The English poems (c. 1492-1494) are lively and experimental works, written at a time when English poetry was in its doldrums. This collection includes verses for a series of painted hangings in More's father's house, a lament for Queen Elizabeth, wife of Henry VII, traditional and sober Fortune verses, and a lively medieval comic poem, "A Merry Gest of a Sergeant and a Friar." "The Life of Pico" (c. 1510) is very likely More's earliest prose work and is his only extended translation of another writer's Latin into English. The translation is remarkable for its time, when sophisticated Latin was difficult to translate into more primitive English. "The Last Things" (c. 1522) is an incomplete prose work that re-creates the tradition of writing on death, judgment, hell, and heaven as objects of meditation.
With the publication of "St. Thomas More: Selected Poems," edited by Elizabeth F. Rogers (1961), the Yale University Press rated two new editions of the works of St. Thomas More. One is a complete scholarly edition in fourteen volumes; the other a modernized version of selected works in seven volumes. "St.Thomas More: Selected Letters "is the first volume in the Selected Works; "The History of King Richard III" is Volume 2 in the Complete Works. These editions, to be published over a period of ten years, are designed to serve as standard reference works for many decades to come. Sponsored by the Yale University Department of English and the Yale University Library, these editions mark a new era in the study of Renaissance literature, history, and religion.
07
Written from the Tower of London, these letters of Thomas More still speak powerfully today. The story of Thomas More, recently told in Peter Ackroyd's bestselling biography, is well known. In the spring of 1534, Thomas More was taken to the Tower of London, and after fourteen months in prison, the brilliant author of Utopia, friend of Erasmus and the humanities, and former Lord Chancellor of England was beheaded on Tower Hill. Yet More wrote some of his best works as a prisoner, including a set of historically and religiously important letters. The Last Letters of Thomas More is a superb new edition of More's prison correspondence, introduced and fully annotated for contemporary readers by Alvaro de Silva. Based on the critical edition of More's correspondence, this volume begins with letters penned by More to Cromwell and Henry VIII in February 1534 and ends with More's last words to his daughter, Margaret Roper, on the eve of his execution. More writes on a host of topics-prayer and penance, the right use of riches and power, the joys of heaven, psychological depression and suicidal temptations, the moral compromises of those who imprisoned him, and much more. This volume not only records the clarity of More's conscience and his readiness to die for the integrity of his religious faith, but it also throws light on the literary works that More wrote during the same period and on the religious and political conditions of Tudor England.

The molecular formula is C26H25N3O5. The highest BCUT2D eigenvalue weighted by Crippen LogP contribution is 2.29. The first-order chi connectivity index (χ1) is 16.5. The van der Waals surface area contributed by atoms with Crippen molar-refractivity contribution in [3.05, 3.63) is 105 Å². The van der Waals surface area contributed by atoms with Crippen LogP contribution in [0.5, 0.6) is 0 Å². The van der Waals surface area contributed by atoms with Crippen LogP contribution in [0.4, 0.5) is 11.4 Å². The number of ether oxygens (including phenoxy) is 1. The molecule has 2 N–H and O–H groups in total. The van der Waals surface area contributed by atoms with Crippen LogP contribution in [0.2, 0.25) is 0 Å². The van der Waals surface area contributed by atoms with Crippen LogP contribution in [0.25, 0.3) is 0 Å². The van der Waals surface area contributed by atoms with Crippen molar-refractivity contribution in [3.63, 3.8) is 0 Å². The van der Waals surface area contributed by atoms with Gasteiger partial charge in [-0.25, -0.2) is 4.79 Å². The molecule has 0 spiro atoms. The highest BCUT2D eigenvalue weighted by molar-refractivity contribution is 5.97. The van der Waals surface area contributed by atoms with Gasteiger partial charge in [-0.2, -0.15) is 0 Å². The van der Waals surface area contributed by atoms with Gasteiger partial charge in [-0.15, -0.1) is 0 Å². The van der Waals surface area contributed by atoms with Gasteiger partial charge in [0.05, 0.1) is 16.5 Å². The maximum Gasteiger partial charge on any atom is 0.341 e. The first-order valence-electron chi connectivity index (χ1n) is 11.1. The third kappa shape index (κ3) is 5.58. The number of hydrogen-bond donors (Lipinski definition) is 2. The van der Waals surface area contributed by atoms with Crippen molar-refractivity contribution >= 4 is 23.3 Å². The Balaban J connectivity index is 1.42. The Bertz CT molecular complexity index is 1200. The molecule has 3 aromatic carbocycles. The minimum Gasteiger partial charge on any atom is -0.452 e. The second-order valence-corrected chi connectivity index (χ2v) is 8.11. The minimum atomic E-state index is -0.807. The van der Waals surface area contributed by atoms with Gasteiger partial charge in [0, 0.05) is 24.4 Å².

09
El prestigioso modelo de Platón de la República y de las Leyes, aunado mas de una vez al estimulo del descubrimiento de América, produce en los siglos XVI y XVIII una serie de obras entre las que hay tres, las contenidas en este volumen, cuya inmortalidad esta asegurada. "La ancha respiración del Renacimiento corre por estas obras, escribió Alfonso Reyes: libertas y cultura, alegría de pensar, y de pensar bien." Luego del agudo estudio preliminar de Eugenio Ímaz, Topía y Utopía, en el que sitúa las obras en el contexto del humanismo y aun esboza su destino en posteriores filosofías, figura en primer termino como indiscutido modelo de su genero, la Utopía de Tomas Moro, canciller de Inglaterra y humanista cristiano. La ciudad del Sol, singular concepción de Tommaso Campanella, precede a la Nueva Atlántida, en la que Francis Bacon, figura tan importante en la fundación de la ciencia moderna, combina sus suenos científicos con no pocas nociones de filosofía. No puede subestimarse la trascendencia de esta compilación: en efecto, aparte de que su conocimiento es imprescindible para cualquier estudio del Renacimiento, ha sido muy considerable su influencia en tiempos más próximos a nosotros. Por ultimo, la pulcritud de la versiones al castellano conserva la altura literaria de los originales: no hay que olvidar que Bacon esta entre los máximos estilistas de lengua inglesa.
10
Thomas More is perhaps most familiar to us from his courageous struggle with Henry VIII, unforgettably portrayed in Robert Bolt’s classic, A Man for All Seasons. But that final struggle, which ended in his execution for treason, was only the crowning act in a life that he had devoted to God long before.

In the first selection in decades made for the general reader from his collected works, this volume traces More’s journey of moral conviction in his own words and writings. Drawing on a variety of More’s late writings–the extraordinary “Tower Works,” written in prison, his poignant last letters to his daughter Margaret, and his poems, private prayers and devotional works–this collection will provide even readers lacking a background in Renaissance humanism or history with a rich introduction to a startlingly modern man of spiritual principle. Also included is the famous “Life of Sir Thomas More,” written by his son-in-law, William Roper.

In the annals of spirituality certain books stand out both for their historical importance and for their continued relevance. The Vintage Spiritual Classics series offers the greatest of these works in authoritative new editions, with specially commissioned essays by noted contemporary commentators. Filled with eloquence and fresh insight, encouragement and solace, Vintage Spiritual Classics are incomparable resources for all readers who seek a more substantive understanding of mankind's relation to the divine.